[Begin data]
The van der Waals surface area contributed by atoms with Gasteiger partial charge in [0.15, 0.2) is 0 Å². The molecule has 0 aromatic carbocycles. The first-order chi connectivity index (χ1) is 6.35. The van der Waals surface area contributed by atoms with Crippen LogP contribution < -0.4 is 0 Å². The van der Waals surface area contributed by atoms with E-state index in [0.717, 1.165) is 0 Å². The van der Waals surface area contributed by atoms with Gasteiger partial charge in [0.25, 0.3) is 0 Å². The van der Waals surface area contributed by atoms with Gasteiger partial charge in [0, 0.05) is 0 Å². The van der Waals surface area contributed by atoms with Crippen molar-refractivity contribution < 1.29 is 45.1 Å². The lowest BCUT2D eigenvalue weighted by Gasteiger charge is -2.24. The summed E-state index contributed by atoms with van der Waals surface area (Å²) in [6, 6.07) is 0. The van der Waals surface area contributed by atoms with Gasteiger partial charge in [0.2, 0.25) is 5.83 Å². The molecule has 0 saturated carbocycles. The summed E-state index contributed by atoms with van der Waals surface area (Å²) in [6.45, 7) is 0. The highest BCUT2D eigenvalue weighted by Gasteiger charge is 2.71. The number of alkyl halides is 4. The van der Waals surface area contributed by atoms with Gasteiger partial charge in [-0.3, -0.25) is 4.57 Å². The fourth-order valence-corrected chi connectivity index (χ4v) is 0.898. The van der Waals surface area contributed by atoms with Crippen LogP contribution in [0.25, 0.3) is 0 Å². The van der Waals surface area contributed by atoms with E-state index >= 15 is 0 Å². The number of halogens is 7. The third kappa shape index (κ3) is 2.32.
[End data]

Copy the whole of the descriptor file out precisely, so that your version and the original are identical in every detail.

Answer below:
The van der Waals surface area contributed by atoms with Gasteiger partial charge in [0.15, 0.2) is 0 Å². The molecule has 0 aromatic carbocycles. The first-order chi connectivity index (χ1) is 6.35. The van der Waals surface area contributed by atoms with Crippen LogP contribution < -0.4 is 0 Å². The van der Waals surface area contributed by atoms with E-state index in [0.717, 1.165) is 0 Å². The van der Waals surface area contributed by atoms with Gasteiger partial charge in [0.25, 0.3) is 0 Å². The van der Waals surface area contributed by atoms with Gasteiger partial charge in [0, 0.05) is 0 Å². The van der Waals surface area contributed by atoms with Crippen molar-refractivity contribution < 1.29 is 45.1 Å². The lowest BCUT2D eigenvalue weighted by Gasteiger charge is -2.24. The summed E-state index contributed by atoms with van der Waals surface area (Å²) in [6, 6.07) is 0. The van der Waals surface area contributed by atoms with Gasteiger partial charge in [0.2, 0.25) is 5.83 Å². The molecule has 0 saturated carbocycles. The summed E-state index contributed by atoms with van der Waals surface area (Å²) in [6.45, 7) is 0. The highest BCUT2D eigenvalue weighted by Gasteiger charge is 2.71. The number of alkyl halides is 4. The van der Waals surface area contributed by atoms with Gasteiger partial charge in [-0.3, -0.25) is 4.57 Å². The fourth-order valence-corrected chi connectivity index (χ4v) is 0.898. The van der Waals surface area contributed by atoms with Crippen LogP contribution in [0.25, 0.3) is 0 Å². The van der Waals surface area contributed by atoms with E-state index >= 15 is 0 Å². The number of halogens is 7. The third kappa shape index (κ3) is 2.32.